Not a real artist?
I am a self taught artist. Because of this I sometimes suffer from an inferiority complex about my art. 'I'm not really an artist', I think to myself. It seems like, because I didn't go to art school, I missed out on some important lesson, the one where they teach you to actually feel like an an artist, rather than just someone who is quite good at drawing or painting! I gave up art at school as soon as I could, aged about 14. I didn't enjoy art classes. I remember being given subjects to draw, but I don't remember any instructions about how to draw or paint. The final straw for me came when I was told to do a pencil drawing of a glass of water for homework. I just couldn't be bothered. I spent about 30 seconds drawing a glass in the same way that you draw a beaker in science - just 4 straight lines, two for the sides, one for the bottom and one for the surface of the water.
So, I gave up art and concentrated on the subjects which I preferred, eventually going on to study biology at university.
But I kept on with art, producing realistic pencil drawings of pop stars for my school friends, then at university trying (and failing) at landscapes in watercolour.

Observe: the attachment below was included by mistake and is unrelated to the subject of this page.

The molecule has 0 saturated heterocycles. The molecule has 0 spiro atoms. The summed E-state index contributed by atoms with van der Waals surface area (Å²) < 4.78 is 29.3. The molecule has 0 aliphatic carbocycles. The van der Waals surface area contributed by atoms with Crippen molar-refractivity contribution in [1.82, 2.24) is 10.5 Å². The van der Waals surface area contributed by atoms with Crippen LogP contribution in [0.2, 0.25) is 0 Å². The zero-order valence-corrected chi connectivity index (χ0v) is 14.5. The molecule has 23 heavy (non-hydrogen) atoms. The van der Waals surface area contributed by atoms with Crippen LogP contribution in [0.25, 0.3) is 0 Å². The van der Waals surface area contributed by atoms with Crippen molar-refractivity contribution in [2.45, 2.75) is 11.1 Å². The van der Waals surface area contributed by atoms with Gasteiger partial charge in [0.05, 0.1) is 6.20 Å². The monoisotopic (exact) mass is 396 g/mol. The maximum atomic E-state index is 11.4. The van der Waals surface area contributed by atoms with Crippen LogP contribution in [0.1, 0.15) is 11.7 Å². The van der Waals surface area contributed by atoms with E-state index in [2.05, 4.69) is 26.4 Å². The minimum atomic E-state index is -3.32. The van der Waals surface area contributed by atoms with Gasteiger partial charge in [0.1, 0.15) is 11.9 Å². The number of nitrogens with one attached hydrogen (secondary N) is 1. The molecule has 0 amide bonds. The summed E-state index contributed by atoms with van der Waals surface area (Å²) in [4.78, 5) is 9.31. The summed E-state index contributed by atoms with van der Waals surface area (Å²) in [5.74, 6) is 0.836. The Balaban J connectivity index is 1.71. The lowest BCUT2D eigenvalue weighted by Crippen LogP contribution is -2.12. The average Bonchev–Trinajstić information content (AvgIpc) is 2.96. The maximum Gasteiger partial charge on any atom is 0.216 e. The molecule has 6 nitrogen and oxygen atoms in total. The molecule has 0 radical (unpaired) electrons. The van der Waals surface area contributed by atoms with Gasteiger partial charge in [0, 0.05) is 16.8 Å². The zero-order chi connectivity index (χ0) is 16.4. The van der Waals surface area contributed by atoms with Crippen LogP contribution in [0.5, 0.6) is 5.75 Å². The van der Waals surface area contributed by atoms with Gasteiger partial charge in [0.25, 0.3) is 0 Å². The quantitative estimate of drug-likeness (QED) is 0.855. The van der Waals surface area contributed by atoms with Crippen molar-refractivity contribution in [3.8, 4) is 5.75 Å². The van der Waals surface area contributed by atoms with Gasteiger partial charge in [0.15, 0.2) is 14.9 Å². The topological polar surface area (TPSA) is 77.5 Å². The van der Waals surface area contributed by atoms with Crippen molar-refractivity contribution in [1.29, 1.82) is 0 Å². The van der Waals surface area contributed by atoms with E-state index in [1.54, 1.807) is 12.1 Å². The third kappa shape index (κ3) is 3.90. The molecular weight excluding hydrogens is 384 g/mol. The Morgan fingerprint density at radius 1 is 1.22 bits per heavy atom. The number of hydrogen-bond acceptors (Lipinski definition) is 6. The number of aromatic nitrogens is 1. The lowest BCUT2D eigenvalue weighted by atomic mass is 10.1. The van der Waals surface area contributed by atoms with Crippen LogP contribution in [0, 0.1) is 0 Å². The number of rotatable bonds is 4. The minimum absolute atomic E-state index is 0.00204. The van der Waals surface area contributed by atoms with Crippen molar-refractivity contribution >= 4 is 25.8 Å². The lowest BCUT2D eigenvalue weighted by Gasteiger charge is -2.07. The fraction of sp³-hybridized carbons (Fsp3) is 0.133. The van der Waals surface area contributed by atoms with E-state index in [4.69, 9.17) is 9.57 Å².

When I was in my early twenties a friend lent me a book that was a revelation. It was called Drawing on the Right Side of the Brain, by Betty Edwards. Here was a book that actually taught people how to draw! I followed the exercises and at the end of it could do fairly good drawings from life. I'm not particularly interested in drawing people, but what the book did was prove to me that I could draw and gave me the confidence to move from people, to pets, to wildlife. I dabbled in acrylic and watercolour, and experimented with charcoal.
Then, I went on holiday to a friend's house, and her mum, the artist Annie Soudain, ran a silk painting workshop for us in her kitchen. I painted a gecko, a picture which I love and which still hangs in my living room today.
I was hooked! I bought all the gear for silk painting and painted more wildlife on silk. I also started doing watercolour illustrations, and over the years my technique in both improved.
Then I read another life changing book, The Artist's Way, by Julia Cameron. I was working full time when I first read that book, and it spurred me on to make changes in my life so I could work part time and be more creative.
So, although I describe myself as self taught I have had teachers. I've also kept going, just because I wanted to, not because I had to hand in an assignment or put on a student show. So maybe being a self taught artist is actually something to be proud of, because it takes time, dedication and commitment.
Having said all that, there are still times when I don't feel like a 'real' artist!